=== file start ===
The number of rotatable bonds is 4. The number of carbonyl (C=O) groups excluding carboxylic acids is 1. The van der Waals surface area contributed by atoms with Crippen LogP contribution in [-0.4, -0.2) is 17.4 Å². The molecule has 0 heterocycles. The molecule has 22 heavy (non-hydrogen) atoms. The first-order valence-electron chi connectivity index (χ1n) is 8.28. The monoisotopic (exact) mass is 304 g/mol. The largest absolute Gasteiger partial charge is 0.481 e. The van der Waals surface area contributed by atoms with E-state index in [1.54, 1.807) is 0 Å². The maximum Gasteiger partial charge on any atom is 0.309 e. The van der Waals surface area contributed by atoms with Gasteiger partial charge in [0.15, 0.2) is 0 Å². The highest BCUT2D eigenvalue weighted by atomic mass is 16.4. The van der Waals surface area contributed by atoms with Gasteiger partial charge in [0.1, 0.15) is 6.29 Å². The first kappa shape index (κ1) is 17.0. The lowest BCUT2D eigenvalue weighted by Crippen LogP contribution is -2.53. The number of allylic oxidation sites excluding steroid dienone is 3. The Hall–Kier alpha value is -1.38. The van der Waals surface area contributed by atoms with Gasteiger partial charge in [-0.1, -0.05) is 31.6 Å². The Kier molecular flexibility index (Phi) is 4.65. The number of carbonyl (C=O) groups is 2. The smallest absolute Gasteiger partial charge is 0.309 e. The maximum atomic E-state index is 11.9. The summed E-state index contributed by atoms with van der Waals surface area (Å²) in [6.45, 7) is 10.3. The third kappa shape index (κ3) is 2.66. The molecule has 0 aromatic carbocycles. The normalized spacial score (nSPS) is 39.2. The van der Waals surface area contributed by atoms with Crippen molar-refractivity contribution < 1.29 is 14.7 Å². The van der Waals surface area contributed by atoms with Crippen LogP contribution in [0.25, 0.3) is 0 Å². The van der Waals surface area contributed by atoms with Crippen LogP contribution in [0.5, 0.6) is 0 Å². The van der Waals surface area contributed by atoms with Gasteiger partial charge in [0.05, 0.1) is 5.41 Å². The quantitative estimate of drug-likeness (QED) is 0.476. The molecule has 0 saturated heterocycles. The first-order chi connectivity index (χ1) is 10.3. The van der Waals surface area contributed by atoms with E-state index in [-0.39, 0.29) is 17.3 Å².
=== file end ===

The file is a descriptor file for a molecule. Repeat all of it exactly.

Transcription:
The number of rotatable bonds is 4. The number of carbonyl (C=O) groups excluding carboxylic acids is 1. The van der Waals surface area contributed by atoms with Crippen LogP contribution in [-0.4, -0.2) is 17.4 Å². The molecule has 0 heterocycles. The molecule has 22 heavy (non-hydrogen) atoms. The first-order valence-electron chi connectivity index (χ1n) is 8.28. The monoisotopic (exact) mass is 304 g/mol. The largest absolute Gasteiger partial charge is 0.481 e. The van der Waals surface area contributed by atoms with E-state index in [1.54, 1.807) is 0 Å². The maximum Gasteiger partial charge on any atom is 0.309 e. The van der Waals surface area contributed by atoms with Gasteiger partial charge in [0.15, 0.2) is 0 Å². The highest BCUT2D eigenvalue weighted by atomic mass is 16.4. The van der Waals surface area contributed by atoms with Gasteiger partial charge in [0.1, 0.15) is 6.29 Å². The first kappa shape index (κ1) is 17.0. The lowest BCUT2D eigenvalue weighted by Crippen LogP contribution is -2.53. The number of allylic oxidation sites excluding steroid dienone is 3. The Hall–Kier alpha value is -1.38. The van der Waals surface area contributed by atoms with Gasteiger partial charge in [-0.1, -0.05) is 31.6 Å². The Kier molecular flexibility index (Phi) is 4.65. The number of carbonyl (C=O) groups is 2. The smallest absolute Gasteiger partial charge is 0.309 e. The maximum atomic E-state index is 11.9. The summed E-state index contributed by atoms with van der Waals surface area (Å²) in [6.45, 7) is 10.3. The third kappa shape index (κ3) is 2.66. The molecule has 0 aromatic carbocycles. The normalized spacial score (nSPS) is 39.2. The van der Waals surface area contributed by atoms with Crippen molar-refractivity contribution < 1.29 is 14.7 Å². The van der Waals surface area contributed by atoms with Crippen LogP contribution in [0.25, 0.3) is 0 Å². The van der Waals surface area contributed by atoms with Crippen LogP contribution in [0.5, 0.6) is 0 Å². The van der Waals surface area contributed by atoms with Gasteiger partial charge in [0.05, 0.1) is 5.41 Å². The quantitative estimate of drug-likeness (QED) is 0.476. The molecule has 0 saturated heterocycles. The first-order chi connectivity index (χ1) is 10.3. The van der Waals surface area contributed by atoms with E-state index in [-0.39, 0.29) is 17.3 Å².